The Cherokee nation must be free to expel black freedmen

    Apparently, because the Federal Government has done bad things to Indians in the past, they should now do nothing, because if they do something, it will only make things worse… or something. Cherokee sovereignty trumps all other considerations. Thus the bizarre moral calculus of “liberal” guilt. So does that mean the Feds should cut off all funding to the tribe, since surely that also interferes with their ‘sovereignty’; or do you keep handing out the free stuff, even as the recipients do things you abhor?

    Furthermore, reneging on treaties is a two way street. If the Cherokee want to toss out terms agreed to in 1866, then the Feds can do likewise … and you really don’t really want to encourage Uncle Sam to go back on his agreements. The Cherokee should know that better than anyone.

    Well, the threats issued from on high appear to have worked- for now. On Tuesday it was announced that the Freedmen would be permitted to vote in upcoming tribal elections.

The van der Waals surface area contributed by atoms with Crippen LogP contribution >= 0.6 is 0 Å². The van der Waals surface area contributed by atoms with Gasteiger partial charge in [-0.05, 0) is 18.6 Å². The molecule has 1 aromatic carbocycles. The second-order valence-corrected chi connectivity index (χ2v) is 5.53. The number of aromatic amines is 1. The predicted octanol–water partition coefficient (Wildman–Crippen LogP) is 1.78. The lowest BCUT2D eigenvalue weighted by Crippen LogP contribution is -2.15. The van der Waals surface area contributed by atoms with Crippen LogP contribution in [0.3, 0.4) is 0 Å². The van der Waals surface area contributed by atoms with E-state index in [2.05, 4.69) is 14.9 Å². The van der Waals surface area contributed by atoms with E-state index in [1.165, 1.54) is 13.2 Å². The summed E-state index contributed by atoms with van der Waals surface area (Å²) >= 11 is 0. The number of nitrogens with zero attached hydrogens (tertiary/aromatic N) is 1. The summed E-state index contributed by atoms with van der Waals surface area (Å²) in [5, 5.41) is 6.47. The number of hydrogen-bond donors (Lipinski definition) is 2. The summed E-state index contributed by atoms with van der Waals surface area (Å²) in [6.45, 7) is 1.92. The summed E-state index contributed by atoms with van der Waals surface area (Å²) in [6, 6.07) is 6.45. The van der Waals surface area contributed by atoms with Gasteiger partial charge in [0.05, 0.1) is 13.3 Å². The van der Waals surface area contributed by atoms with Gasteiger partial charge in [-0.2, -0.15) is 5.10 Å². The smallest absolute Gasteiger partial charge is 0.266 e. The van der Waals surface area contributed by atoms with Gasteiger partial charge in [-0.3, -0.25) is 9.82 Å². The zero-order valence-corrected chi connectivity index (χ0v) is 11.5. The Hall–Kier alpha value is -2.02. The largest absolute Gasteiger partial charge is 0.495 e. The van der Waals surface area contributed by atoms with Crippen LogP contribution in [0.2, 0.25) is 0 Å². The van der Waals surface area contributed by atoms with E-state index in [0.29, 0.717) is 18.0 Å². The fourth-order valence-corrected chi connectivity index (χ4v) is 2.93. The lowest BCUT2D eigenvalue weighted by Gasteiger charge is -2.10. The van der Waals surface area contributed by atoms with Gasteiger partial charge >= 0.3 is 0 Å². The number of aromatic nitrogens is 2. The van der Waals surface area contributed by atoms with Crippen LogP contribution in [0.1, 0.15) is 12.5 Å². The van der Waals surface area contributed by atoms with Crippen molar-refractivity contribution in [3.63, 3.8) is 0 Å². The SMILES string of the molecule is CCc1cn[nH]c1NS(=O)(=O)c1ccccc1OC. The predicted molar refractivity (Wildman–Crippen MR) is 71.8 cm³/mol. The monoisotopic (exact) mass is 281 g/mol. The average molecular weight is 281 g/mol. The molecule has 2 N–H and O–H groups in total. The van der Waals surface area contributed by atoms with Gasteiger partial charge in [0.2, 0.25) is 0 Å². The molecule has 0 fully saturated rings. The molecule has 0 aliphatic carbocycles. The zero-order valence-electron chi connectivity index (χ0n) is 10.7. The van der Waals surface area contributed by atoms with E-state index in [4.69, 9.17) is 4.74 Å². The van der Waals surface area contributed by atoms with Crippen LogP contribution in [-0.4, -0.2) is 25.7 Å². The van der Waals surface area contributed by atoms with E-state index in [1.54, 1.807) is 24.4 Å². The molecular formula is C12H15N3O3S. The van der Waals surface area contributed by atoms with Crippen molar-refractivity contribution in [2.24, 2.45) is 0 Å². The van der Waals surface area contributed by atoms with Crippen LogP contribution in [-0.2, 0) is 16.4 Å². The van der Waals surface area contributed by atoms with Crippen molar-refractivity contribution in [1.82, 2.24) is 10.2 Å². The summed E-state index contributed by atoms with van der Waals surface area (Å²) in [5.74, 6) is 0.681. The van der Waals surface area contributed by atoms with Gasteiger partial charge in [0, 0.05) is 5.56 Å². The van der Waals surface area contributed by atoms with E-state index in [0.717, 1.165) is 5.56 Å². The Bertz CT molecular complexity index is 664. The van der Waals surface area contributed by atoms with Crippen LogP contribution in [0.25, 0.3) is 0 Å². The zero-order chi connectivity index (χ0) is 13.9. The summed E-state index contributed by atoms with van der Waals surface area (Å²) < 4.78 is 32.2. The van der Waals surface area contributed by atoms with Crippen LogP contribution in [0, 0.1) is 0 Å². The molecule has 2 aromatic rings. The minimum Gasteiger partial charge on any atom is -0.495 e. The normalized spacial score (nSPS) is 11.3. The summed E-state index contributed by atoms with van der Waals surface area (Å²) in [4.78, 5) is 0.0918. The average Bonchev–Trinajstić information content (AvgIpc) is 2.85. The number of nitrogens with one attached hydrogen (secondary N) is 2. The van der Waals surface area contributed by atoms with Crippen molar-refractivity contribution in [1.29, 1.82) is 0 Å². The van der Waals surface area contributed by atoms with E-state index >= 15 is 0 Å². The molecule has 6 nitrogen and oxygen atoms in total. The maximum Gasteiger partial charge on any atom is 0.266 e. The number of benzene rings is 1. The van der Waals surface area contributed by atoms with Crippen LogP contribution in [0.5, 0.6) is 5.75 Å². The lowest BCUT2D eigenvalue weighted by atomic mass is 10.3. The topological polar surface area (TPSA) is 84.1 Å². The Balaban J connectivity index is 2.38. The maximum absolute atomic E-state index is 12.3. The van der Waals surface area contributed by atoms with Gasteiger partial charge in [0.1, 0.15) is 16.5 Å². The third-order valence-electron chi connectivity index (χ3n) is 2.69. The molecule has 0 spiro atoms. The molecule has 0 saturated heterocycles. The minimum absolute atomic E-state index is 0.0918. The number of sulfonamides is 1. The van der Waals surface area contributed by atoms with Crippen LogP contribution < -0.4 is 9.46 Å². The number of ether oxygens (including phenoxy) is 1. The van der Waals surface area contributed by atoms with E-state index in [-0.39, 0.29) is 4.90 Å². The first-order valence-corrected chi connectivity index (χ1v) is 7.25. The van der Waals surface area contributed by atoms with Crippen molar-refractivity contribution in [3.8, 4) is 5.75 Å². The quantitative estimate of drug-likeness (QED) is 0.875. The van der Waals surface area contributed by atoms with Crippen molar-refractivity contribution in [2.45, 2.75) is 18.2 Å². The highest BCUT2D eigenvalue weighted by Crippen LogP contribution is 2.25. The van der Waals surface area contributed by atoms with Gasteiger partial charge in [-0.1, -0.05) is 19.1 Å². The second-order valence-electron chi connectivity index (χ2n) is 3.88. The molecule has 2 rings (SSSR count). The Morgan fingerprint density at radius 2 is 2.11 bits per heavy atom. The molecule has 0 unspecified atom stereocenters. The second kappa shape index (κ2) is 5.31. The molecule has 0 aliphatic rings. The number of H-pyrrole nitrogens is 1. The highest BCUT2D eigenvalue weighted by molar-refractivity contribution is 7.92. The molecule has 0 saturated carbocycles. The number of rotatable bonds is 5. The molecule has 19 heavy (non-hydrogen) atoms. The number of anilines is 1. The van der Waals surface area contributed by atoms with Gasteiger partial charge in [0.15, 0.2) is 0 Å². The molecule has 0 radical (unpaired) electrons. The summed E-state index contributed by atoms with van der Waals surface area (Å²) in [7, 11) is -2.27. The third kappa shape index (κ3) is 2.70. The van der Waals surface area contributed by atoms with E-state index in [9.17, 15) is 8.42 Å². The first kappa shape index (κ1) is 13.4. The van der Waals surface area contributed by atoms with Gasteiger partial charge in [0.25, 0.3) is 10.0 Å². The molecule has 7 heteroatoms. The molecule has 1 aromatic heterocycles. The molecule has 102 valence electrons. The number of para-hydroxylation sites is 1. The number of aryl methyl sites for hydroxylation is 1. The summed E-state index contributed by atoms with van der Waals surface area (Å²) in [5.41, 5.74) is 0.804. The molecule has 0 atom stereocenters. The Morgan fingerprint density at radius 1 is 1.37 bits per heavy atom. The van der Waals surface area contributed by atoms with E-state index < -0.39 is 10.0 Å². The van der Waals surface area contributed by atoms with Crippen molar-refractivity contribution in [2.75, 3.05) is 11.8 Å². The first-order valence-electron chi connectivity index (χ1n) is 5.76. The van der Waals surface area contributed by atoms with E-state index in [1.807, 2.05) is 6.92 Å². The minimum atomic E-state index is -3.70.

What to make of this sad story? On the one hand I can understand Cherokee concern over the definition of a tribe member. I get annoyed when I meet exceedingly European looking people claiming to be part Indian, and I’m not Indian. These individuals appropriate an identity and a tragic history merely to add bogus exoticism to their mundane life stories. On the other hand, when the tribe accepts as members people who are a mere 1/2048 Cherokee- which they do- then the definition has already been rendered pretty meaningless.  Go back long enough and we are all African, Arab, Jew, whatever. Meanwhile those freed slaves who were granted citizenship in 1866 received it from Cherokee who were most likely 100% Cherokee, by blood, culture and language. I assume they knew what they were doing.

    Oppression is not the privilege of the powerful alone; the weak can lash out and hurt those even weaker than themselves. But just because your great-great grandfather suffered abuse at the hands of the Federal Government, I don’t see how that justifies inflicting fresh abuse upon the descendants of the people he enslaved.

    The views expressed in this article are the author’s and may not necessarily represent those of RIA Novosti.

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    What does the world look like to a man stranded deep in the heart of Texas? Each week, Austin- based author Daniel Kalder writes about America, Russia and beyond from his position as an outsider inside the woefully - and willfully - misunderstood state he calls “the third cultural and economic center of the USA.”

    Daniel Kalder is a Scotsman who lived in Russia for a decade before moving to Texas in 2006.  He is the author of two books, Lost Cosmonaut (2006) and Strange Telescopes (2008), and writes for numerous publications including The Guardian, The Observer, The Times of London and The Spectator.